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Toward Transparent Festival Economics: $500 Screening Fees or $50,000 in Financing?

Toward Transparent Festival Economics: $500 Screening Fees or $50,000 in Financing?

A couple of weeks ago, Sean Farnel caused a bit of a flutter with his Indiewire article “Fair Trade for Filmmakers: Is It Time For Festivals To Share Their Revenue?.” This week, “Searching for Sugar Man” took home the Oscar for Best Documentary. Where’s the connection?

You have to go back a few years – to a time when “Searching for Sugar Man” was being pitched at film festivals around the world, including raising some of its money at Sheffield Doc/Fest in the MeetMarket. Director Malik Bendjelloul told film blog Moviescope,

The project was pitched in a few pitching forums in 2008, including Sheffield Doc/Fest’s MeetMarket which is where it got off the ground. As a first-time director, it’s pretty hard to get attention for your project. You can send DVDs and emails to potential funders and investors, but it’s important to meet with people. Pitch forums such as MeetMarket are a great way for independent filmmakers to create awareness about their project and to get to meet important contacts and establish professional relations. I would certainly encourage other independent filmmakers to take advantage of them; not just because you can meet people, it also brings a lot of input into your project on a creative level. To talk to people about your project can give birth to new ideas.”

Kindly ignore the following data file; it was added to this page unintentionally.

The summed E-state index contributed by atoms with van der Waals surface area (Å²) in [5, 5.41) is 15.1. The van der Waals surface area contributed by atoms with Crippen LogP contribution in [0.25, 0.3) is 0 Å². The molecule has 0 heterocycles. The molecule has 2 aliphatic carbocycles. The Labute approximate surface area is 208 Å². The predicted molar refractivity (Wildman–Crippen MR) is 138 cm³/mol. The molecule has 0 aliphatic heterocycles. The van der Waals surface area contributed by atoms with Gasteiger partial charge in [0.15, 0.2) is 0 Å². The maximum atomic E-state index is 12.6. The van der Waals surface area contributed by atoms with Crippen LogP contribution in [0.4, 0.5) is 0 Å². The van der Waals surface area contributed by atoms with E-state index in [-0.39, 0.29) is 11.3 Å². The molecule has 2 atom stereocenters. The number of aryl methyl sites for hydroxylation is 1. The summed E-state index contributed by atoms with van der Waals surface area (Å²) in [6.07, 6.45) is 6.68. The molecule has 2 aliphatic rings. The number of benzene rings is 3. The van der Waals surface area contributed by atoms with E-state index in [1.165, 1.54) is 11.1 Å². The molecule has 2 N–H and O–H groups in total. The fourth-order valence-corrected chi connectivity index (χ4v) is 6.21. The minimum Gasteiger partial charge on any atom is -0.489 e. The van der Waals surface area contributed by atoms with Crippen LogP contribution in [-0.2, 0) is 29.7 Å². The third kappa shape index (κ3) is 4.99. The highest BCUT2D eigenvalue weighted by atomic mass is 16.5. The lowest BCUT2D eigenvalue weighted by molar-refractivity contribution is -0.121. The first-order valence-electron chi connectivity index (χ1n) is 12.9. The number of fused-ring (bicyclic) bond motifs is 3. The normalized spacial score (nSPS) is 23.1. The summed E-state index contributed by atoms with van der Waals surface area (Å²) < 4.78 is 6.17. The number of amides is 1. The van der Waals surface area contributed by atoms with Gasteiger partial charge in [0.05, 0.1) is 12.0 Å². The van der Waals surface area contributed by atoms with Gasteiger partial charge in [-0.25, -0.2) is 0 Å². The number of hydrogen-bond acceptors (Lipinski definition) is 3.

Sheffield Doc/Fest is a film festival that gives a filmmaker access to raising production funding. A film festival that makes sure all the right people were there for filmmakers like Malik, with staff who did their absolute best to match the filmmakers with meetings they would never be able to get by themselves.

There are other film festivals who do that, too. It’s almost impossible to put a value on that service. On a basic level, you can measure the value of the deals in dollars, which would far outstrip the screening fee model proposed by Sean. But what about subsequent films? What about other collaborations sparked from those meetings? Very hard to quantify.

Also up for an Oscar this year was “5 Broken Cameras,” another documentary that points to the Sheffield MeetMarket as helping raise the money for the production. Producer Guy Davidi said, “MeetMarket was a great opportunity for us. Pitching in intimate roundtable ses­sions was a big comfort. It reduces tension and com­petitiveness and makes the whole thing much more relaxed and fun. We created important connec­tions.” 

Similar comments come from the makers of “Planet of Snail” and “Give Up Tomorrow.” Last year, we spent months trying to gather accurate statistics of how much money was raised in the MeetMarket and collected information from filmmakers that added up to £26 million worth of finance since MeetMarket launched in 2006 and an estimated further £136 million thereafter.

Indie documentaries would struggle to exist without marketplaces like MeetMarket. Other film festivals that give a massive shot in the arm to documentary include IDFA, Hot Docs, TIFF, Sundance and Tribeca. There are also more regionally specific or genre-specific forums in Israel, Eastern Europe, Scandinavia and, more recently, Taiwan and Japan.

There may indeed be hundreds of film festivals without a benefit of industry activity to documentary makers, but they offer full houses, engaged audiences and fabulous Q&As — not to mention travel and accommodation for the filmmaker.

And then there are film festivals with large sponsors and large government backing that don’t offer industry connections. Those rare film festivals should pay a screening fee. But most film festivals are struggling nonprofits.